Chinese Liquor Giant’s Stock Price Plummets After Free Handover of Shares to Local Government

Chinese Liquor Giant’s Stock Price Plummets After Free Handover of Shares to Local Government
A Chinese woman works in a shop selling locally made wine called baijiu in Maotai, on the Chishui River, in Guizhou Province, China, on Sept. 24, 2016. (Kevin Frayer/Getty Images)

Stock prices for Chinese liquor brand Kweichow Moutai have fluctuated for four consecutive trading days, causing losses to its 100,000 shareholders. Meanwhile, Moutai and other liquor giants have recently given a large amount of their stock shares to local governments that are heavily in debt. These transactions have attracted attention from Chinese media outlets.

Kweichow Moutai Co. is known for its production and sales of the famous Chinese liquor baijiu. It is a partial publicly-traded, and partial state-owned enterprise in China, and a subsidiary of Kweichow Moutai Group, which in turn is owned by the Guizhou provincial government.

Kweichow Moutai’s stock price plummeted on Jan. 19 afternoon, and closed at 2.6 percent at the end of the day. It was the largest one-day drop since Oct. 27, 2020, and the company’s market value dropped by 67.4 billion yuan (about $ 10.3 billion) in a single day.

As of Jan. 19, Kweichow Moutai’s shares have fallen by about 7 percent compared to Jan. 14. Kweichow Moutai’s stock price has fluctuated for four consecutive trading days: Jan. 14 at 1.39 percent, Jan. 15 at 2.44 percent, and Jan. 18 at 0.91 percent, according to Chinese news portal Sina.

It is noteworthy that Kweichow Moutai gave a huge portion of its stock shares to the Guizhou provincial government last month. The incident was widely covered by Chinese media outlets.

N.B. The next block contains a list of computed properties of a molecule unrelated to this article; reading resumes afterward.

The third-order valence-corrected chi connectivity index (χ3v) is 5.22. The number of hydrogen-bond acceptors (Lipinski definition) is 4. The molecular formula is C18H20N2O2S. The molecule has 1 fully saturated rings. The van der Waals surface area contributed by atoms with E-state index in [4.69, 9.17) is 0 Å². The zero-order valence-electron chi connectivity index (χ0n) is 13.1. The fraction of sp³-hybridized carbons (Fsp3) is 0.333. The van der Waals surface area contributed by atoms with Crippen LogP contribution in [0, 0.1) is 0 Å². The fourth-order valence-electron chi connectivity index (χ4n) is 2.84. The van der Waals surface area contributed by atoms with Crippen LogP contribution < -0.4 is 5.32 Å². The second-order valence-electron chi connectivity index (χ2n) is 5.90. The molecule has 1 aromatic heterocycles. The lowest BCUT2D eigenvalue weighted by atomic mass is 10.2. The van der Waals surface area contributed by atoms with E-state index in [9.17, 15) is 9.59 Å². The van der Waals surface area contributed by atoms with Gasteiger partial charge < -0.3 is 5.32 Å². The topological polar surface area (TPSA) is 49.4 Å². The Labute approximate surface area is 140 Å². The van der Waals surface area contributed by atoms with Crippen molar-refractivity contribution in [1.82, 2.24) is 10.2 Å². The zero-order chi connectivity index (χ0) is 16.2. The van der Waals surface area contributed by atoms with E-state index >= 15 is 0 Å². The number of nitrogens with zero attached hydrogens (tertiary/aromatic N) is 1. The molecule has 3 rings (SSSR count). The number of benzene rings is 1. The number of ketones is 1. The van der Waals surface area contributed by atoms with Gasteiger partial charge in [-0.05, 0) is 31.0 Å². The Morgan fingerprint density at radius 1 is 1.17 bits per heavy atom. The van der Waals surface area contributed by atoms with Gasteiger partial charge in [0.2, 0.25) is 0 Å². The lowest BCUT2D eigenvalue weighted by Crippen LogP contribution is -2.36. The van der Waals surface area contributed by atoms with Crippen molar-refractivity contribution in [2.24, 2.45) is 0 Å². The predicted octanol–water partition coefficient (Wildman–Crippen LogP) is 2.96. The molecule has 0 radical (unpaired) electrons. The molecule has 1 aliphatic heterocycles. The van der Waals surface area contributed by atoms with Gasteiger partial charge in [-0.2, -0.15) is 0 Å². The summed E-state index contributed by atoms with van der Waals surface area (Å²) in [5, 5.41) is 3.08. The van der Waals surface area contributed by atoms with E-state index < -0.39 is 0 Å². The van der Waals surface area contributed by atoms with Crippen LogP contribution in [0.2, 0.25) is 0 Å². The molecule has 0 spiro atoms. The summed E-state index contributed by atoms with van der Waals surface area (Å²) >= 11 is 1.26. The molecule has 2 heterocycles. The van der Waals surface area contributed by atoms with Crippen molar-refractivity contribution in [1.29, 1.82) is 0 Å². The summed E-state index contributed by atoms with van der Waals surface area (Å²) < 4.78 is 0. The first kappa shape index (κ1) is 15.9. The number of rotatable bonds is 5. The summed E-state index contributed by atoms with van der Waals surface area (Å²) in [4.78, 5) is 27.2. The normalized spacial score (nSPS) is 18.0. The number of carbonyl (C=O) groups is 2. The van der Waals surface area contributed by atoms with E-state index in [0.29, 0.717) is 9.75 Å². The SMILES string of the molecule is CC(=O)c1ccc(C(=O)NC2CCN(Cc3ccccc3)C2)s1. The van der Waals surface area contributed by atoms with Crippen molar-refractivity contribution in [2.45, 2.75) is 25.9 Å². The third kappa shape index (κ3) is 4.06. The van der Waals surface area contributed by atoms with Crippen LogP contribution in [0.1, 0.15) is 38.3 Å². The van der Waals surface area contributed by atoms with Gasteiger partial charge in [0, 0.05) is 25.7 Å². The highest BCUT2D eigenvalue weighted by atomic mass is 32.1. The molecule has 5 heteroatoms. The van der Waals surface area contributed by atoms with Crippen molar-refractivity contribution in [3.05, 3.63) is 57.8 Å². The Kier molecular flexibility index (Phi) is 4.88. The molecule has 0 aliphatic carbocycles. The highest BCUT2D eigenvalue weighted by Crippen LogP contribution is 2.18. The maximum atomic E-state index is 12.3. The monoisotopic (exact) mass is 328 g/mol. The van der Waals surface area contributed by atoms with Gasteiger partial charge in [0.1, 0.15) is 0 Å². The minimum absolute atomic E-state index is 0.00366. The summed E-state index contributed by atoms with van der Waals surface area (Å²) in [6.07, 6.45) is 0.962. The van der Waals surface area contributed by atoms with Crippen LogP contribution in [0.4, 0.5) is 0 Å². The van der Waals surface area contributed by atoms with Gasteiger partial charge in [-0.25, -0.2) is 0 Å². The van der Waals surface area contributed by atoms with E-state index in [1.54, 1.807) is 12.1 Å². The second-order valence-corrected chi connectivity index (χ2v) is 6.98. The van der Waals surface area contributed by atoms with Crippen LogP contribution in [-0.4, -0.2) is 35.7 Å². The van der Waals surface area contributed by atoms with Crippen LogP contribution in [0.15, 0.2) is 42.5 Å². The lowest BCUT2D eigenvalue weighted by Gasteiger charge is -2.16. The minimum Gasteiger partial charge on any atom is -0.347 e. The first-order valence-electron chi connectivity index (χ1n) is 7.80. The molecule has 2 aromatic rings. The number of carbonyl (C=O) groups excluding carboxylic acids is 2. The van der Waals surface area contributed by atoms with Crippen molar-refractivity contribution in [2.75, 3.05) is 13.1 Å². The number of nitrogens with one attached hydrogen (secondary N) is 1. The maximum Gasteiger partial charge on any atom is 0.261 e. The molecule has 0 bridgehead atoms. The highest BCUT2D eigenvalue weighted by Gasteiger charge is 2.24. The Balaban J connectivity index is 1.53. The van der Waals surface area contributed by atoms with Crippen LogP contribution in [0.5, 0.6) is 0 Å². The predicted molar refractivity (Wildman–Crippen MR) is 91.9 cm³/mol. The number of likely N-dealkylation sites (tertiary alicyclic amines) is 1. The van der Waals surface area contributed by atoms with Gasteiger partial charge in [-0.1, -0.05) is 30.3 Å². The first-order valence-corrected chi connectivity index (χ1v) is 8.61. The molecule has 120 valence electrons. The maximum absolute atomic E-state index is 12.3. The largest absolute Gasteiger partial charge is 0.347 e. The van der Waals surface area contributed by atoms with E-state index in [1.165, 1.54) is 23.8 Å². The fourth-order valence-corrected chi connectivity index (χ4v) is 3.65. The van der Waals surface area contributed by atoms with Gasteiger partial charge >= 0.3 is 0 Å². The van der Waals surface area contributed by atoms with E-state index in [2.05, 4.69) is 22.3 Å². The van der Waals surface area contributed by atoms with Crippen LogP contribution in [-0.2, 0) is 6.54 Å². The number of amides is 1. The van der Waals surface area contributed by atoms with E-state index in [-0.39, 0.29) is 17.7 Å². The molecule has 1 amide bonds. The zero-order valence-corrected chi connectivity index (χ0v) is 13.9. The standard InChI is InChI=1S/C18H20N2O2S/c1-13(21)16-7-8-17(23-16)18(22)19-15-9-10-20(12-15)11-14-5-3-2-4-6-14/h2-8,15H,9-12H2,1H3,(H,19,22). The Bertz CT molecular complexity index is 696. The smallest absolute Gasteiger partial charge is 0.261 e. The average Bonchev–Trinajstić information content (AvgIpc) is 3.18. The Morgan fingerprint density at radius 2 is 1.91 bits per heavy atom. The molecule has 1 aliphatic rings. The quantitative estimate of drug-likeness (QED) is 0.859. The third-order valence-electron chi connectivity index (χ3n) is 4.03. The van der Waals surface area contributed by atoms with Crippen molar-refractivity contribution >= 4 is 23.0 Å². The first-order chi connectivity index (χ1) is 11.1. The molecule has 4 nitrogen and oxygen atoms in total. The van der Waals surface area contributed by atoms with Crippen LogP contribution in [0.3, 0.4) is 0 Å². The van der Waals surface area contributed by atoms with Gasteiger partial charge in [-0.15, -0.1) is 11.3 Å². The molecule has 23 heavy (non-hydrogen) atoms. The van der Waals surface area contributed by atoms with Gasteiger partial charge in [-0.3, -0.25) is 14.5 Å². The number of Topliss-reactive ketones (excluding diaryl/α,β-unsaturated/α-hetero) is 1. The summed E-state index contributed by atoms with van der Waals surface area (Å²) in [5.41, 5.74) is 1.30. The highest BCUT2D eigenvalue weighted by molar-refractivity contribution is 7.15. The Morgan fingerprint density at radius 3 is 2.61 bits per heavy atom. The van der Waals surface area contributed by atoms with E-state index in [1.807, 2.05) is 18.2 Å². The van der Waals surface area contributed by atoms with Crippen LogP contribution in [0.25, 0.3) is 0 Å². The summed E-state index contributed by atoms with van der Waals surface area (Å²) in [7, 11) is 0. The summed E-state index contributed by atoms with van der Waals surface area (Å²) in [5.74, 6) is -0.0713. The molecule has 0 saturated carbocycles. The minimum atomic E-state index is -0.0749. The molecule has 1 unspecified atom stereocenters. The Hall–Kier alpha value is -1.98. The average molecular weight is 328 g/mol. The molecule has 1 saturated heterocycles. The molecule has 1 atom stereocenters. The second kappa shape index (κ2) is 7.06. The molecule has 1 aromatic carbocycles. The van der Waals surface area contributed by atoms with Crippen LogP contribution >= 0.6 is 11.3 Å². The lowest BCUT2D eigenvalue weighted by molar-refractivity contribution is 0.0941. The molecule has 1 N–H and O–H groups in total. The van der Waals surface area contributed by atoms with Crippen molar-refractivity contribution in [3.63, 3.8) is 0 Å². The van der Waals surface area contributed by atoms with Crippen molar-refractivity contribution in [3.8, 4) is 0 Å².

Chinese news portal Sohu reported that Kweichow Moutai transferred 4 percent of its shares for free to a firm directly owned by the Guizhou provincial government at the end of 2020 in order to help the government pay off its debts. Guizhou has been mired in debt in the past few years, and in 2018, it incurred the largest amount of debt among all the provinces. According to a July 2020 report by state-run media Xinhua, Dushan County had a debt load of 40 billion yuan (about $6.1 billion).
On Dec. 24, Kweichow Moutai transferred 50.24 million shares for free to the Guizhou state-owned Capital Operation Co., which is a wholly-owned subsidiary of Guizhou Financial Holding Group Co., a provincial government firm. Those shares were worth about 105.5 billion yuan (about $16.1 billion) at the time, Chinese finance magazine Caixin reported.
Right after Kweichow Moutai announced the handover of shares, its stock price fell 1.7 percent on Dec. 25, Sina reported. There are about 100,000 shareholders of Kweichow Moutai.
The Capital Group, an American financial services firm, reduced its holdings in Moutai at the end of 2020. The group’s Euro-Pacific Growth Fund holdings in Kweichow Moutai’s A shares decreased by 5.9 percent from the end of the third quarter of 2020. The fund currently holds the largest number of shares in Moutai in the world, holding more than 7.1 million shares.
Chinese media reported that other big liquor companies’ stocks, including Sichuan Luzhou Laojiao, Hebei Laobaiganjiu, Anhui Gujing Gongjiu, have also been transferred to the Chinese government and state-owned firms for free, to help them reduce their debt burden.
Anhui Gujing Group announced last week that it would transfer 6 percent of state-owned equities of its controlling shareholder to the Anhui provincial government. The market value of shares given to Anhui’s department of finance was 3.837 billion yuan (about $0.59 billion), Sina reported.

Under China’s communist system, big liquor companies are regarded as state-owned capital and have become a source for replenishing the regime’s treasury. In the case of Guizhou Province, the local government used Moutai to save itself from bankruptcy.